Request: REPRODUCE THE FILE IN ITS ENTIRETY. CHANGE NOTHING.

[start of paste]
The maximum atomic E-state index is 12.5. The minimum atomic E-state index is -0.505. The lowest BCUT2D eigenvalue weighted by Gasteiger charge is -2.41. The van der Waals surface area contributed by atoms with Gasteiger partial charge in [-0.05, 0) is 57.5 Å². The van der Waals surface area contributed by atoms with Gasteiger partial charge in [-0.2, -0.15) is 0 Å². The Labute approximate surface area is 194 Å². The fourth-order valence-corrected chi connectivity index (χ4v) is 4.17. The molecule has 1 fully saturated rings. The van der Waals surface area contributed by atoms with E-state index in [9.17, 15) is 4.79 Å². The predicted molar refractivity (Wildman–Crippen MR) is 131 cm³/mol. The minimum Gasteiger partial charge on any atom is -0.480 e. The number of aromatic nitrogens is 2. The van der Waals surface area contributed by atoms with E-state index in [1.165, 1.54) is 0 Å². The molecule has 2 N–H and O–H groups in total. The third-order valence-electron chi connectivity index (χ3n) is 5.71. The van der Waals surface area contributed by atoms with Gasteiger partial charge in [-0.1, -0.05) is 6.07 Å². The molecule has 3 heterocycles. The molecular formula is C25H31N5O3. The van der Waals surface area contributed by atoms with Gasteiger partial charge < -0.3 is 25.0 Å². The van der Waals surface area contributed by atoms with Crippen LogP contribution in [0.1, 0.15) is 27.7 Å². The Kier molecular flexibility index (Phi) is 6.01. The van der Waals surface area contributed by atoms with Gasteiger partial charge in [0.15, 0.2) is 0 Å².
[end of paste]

The maximum atomic E-state index is 12.5. The minimum atomic E-state index is -0.505. The lowest BCUT2D eigenvalue weighted by Gasteiger charge is -2.41. The van der Waals surface area contributed by atoms with Gasteiger partial charge in [-0.05, 0) is 57.5 Å². The van der Waals surface area contributed by atoms with Gasteiger partial charge in [-0.2, -0.15) is 0 Å². The Labute approximate surface area is 194 Å². The fourth-order valence-corrected chi connectivity index (χ4v) is 4.17. The molecule has 1 fully saturated rings. The van der Waals surface area contributed by atoms with E-state index in [9.17, 15) is 4.79 Å². The predicted molar refractivity (Wildman–Crippen MR) is 131 cm³/mol. The minimum Gasteiger partial charge on any atom is -0.480 e. The number of aromatic nitrogens is 2. The van der Waals surface area contributed by atoms with E-state index in [1.165, 1.54) is 0 Å². The molecule has 2 N–H and O–H groups in total. The third-order valence-electron chi connectivity index (χ3n) is 5.71. The van der Waals surface area contributed by atoms with Gasteiger partial charge in [-0.1, -0.05) is 6.07 Å². The molecule has 3 heterocycles. The molecular formula is C25H31N5O3. The van der Waals surface area contributed by atoms with Gasteiger partial charge < -0.3 is 25.0 Å². The van der Waals surface area contributed by atoms with Crippen LogP contribution in [0.1, 0.15) is 27.7 Å². The Kier molecular flexibility index (Phi) is 6.01. The van der Waals surface area contributed by atoms with Gasteiger partial charge in [0.15, 0.2) is 0 Å².